Only 800 years on the clock from new… Hay Castle’s had a bit of a chequered past.
This year is actually the 800th anniversary of its completion – and 20 years after that, Prince Llewelyn burned it down.
It’s a border skirmish thing.
But there aren’t many Marcher fortresses for sale these days: it’s unlikely that the Earl of Powis or the custodian of Ludlow Castle are going to pop down to the estate agents and ask them to measure up the curtains, or the drawbridge.
The man selling up – Richard Booth, who four decades ago arrived in a charming village on the Powys/Herefordshire border and gave it a new business: selling books.
Now Hay, if you love books and the written word, is a capital of literature. Around his bookshops, others grew: the village possibly has more books than the entire British Library. I’m not willing to count either to make sure, though.
Hay Castle was also the site of an alternative coronation: on April the first, 1977, Richard Booth crowned himself the King of Hay and declared the village – which has a foot in both England and Wales– independent of either.
You can still buy Hay passports, though they don’t enforce the border controls. And running one of his bookshops from the castle, he opened up the site to the public: now it has a smattering of shops and the wonderful Honesty Bookshop, where they trust you to pay for your volume on applied mathematics or Jackie Collins without anyone to actually check that you do so…..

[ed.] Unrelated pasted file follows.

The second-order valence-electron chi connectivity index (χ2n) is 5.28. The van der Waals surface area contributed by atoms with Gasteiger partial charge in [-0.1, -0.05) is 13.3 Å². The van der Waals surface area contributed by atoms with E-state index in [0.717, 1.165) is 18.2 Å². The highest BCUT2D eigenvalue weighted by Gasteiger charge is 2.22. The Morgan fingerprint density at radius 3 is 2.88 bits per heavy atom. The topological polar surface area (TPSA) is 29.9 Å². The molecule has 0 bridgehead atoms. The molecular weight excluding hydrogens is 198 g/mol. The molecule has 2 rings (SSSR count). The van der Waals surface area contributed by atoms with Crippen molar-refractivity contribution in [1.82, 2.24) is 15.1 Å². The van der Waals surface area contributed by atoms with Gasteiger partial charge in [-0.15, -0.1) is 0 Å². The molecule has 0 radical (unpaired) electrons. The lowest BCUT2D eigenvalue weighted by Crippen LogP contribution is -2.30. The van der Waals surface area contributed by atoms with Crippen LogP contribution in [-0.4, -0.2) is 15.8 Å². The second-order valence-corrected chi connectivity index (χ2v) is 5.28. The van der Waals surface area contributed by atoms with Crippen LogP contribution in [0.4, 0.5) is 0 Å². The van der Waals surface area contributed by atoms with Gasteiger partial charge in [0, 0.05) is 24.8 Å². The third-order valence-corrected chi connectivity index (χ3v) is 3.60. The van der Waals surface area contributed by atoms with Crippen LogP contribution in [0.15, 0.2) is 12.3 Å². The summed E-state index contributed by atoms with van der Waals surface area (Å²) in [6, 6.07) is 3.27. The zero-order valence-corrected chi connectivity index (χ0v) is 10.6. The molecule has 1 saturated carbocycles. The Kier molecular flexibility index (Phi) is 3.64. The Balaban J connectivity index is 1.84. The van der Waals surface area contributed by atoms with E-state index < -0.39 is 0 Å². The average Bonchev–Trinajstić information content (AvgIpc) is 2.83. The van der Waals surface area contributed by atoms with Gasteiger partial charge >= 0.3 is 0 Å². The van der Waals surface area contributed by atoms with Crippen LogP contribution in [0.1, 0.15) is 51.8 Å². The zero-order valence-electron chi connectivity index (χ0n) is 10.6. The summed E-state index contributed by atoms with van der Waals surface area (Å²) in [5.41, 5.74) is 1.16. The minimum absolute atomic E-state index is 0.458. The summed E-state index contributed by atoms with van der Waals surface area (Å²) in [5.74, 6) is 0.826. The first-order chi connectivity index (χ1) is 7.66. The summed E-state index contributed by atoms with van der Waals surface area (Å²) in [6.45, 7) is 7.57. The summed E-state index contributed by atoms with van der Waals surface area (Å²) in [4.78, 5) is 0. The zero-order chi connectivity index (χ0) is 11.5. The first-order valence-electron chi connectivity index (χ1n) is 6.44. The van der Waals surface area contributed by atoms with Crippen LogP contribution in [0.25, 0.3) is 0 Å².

So it isn’t just the biggest landmark right in the centre of town, it’s a symbol of the way Hay’s opened up to the rest of the world.
You can walk the parapet: I’ve even had my fortune read in the castle grounds. It’s a very democratic fortress. One group –SaveHayCastle– have a Facebook campaign going to try and raise the £2million asking price.
Rumours are flying that the ever reclusive street artist Banksy could be involved with their bid to buy.
The Hay Festival have told us they aren’t one of the potential purchasers – the site, whilst huge for any one person, isn’t big enough for the city of tents on the outskirts of town that the Festival now is.
Ask around, and the one common theme is this – now that the castle’s been opened up in some measure to the public, it would be a big ache for the town if the doors were to be shut again.
Apparently, a deal is imminent. So watch this space.
As for the King of Hay – well, there’s one stipulation you don’t often find in the estate agent’s details. The property deal specifies that one spot in the castle be left as the site for a possible statue of Richard Booth – who can keep a watch on the town he helped transform.